17. Regulation 3 and Regulation 4 of the AFER 2005 set out a number of requirements which apply before, during, and after the proposed adopter brings or causes a child to be brought into the UK.  I paraphrase them here.  Of the requirements which are imposed prior to the resettlement of the child, a "person intending to bring" a child into the UK "must apply in writing to an adoption agency for an assessment of his suitability to adopt a child; and give the adoption agency any information it may require for the purpose of the assessment" (regulation 3).  Also prior to bringing the child into this jurisdiction, the proposed applicant must obtain a certificate from the Secretary of State at the Department for Education, confirming that the applicant has been properly assessed; the proposed applicant must visit the child abroad, and report on that visit (both before and afterwards).  All these requirements (which appear mandatory) were fulfilled by Ms CM here.

18. Regulation 4(3) requires the proposed applicant to accompany the child to the UK.  Ms CM did so: see [11] above.

The applicable law and these facts: notice periods

19. Regulation 4(4) contains the requirement on the prospective adopter to notify the local authority of the child's arrival in the country within 14 days of arrival, and of the applicant's intention to apply for an adoption order in accordance with section 44(2) of the ACA 2002.   This notification triggers the range of "functions" on a local authority which are set out in regulation 5.  The essential functions include ensuring that the child is registered with a medical practitioner, to ensure that the child is visited within one week and weekly thereafter for the first four weeks, and for the local authority to hold a review after four weeks.  The visiting, and the obligation to review further, is then scheduled by the regulation (regulation 5(1)(f)(i)/(ii)) to take place at intervals of four months and ten months after the child's arrival in the UK.

20. Separately, and in any event, the applicant is required to give a "notice of intention to adopt" to the local authority (section 44(2)), and this must be given not less than 3 months before the date on which the application to adopt is made.  This provokes an investigation by the authority (section 44(5)/(6)) which should "include the suitability of the proposed adopters" and any other matter relevant to section 1 of the ACA 2002.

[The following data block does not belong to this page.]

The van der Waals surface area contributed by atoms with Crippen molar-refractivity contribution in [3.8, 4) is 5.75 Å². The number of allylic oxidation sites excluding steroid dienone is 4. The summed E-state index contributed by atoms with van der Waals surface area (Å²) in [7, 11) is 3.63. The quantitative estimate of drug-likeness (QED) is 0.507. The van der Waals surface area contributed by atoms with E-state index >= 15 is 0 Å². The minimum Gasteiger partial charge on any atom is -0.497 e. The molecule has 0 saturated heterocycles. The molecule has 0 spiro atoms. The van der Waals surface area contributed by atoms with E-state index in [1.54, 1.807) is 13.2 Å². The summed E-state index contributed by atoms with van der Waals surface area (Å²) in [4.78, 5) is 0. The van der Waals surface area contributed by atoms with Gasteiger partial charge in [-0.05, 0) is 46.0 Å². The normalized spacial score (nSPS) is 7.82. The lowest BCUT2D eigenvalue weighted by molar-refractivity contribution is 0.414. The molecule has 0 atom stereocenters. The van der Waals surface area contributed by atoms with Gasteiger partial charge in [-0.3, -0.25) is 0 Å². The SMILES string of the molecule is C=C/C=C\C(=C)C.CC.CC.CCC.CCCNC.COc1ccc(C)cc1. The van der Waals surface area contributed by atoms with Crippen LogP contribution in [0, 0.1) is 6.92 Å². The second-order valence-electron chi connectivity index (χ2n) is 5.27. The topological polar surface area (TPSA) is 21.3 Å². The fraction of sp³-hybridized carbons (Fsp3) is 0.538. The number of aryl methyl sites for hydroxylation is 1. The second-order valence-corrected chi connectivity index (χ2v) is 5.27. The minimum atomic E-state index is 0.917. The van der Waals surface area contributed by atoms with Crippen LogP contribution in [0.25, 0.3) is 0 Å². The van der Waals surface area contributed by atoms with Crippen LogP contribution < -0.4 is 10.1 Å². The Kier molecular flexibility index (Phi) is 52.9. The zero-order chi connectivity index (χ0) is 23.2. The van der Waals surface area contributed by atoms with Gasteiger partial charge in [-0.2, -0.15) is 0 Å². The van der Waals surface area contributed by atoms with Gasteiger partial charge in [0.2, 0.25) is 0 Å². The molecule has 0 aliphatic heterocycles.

21. As to the notice provisions, as a matter of fact, Ms CM gave notice to the Local Authority of TY's arrival in this country and of her intention to apply for an adoption order (regulation 4(4) AFER 2005), albeit that she did so 6 weeks later than she should have done.  This self-same notice was (by 9 days) short of the required "three months" notice to the Local Authority of her intention to adopt TY (section 44(3) ACA 2002).  In considering the failures to adhere to these time-limits, Ms Cronin has urged me to take a purposive view of the statute, and to respect TY's and Ms CM's human rights.  She has referred to a number of authorities including Re X (Surrogacy: time limit) [2014] EWHC 3135 (Fam), [2015] 2 WLR 745, [2015] 1 FLR 349;KB & RJ v RT [2016] EWHC 760 (Fam); and Re A & B (No.2 Parental Order) [2015] EWHC 2080 (Fam). [2016] 2 FLR 446. I further drew attention in argument to Sir James Munby P's judgment in Re A & Others (HFEA 2008) [2015] EWHC 2602, [2016] 1 WLR 1325, [2017] 1 FLR 366 at [59]/[60].  From these authorities, I feel able to extract the following propositions: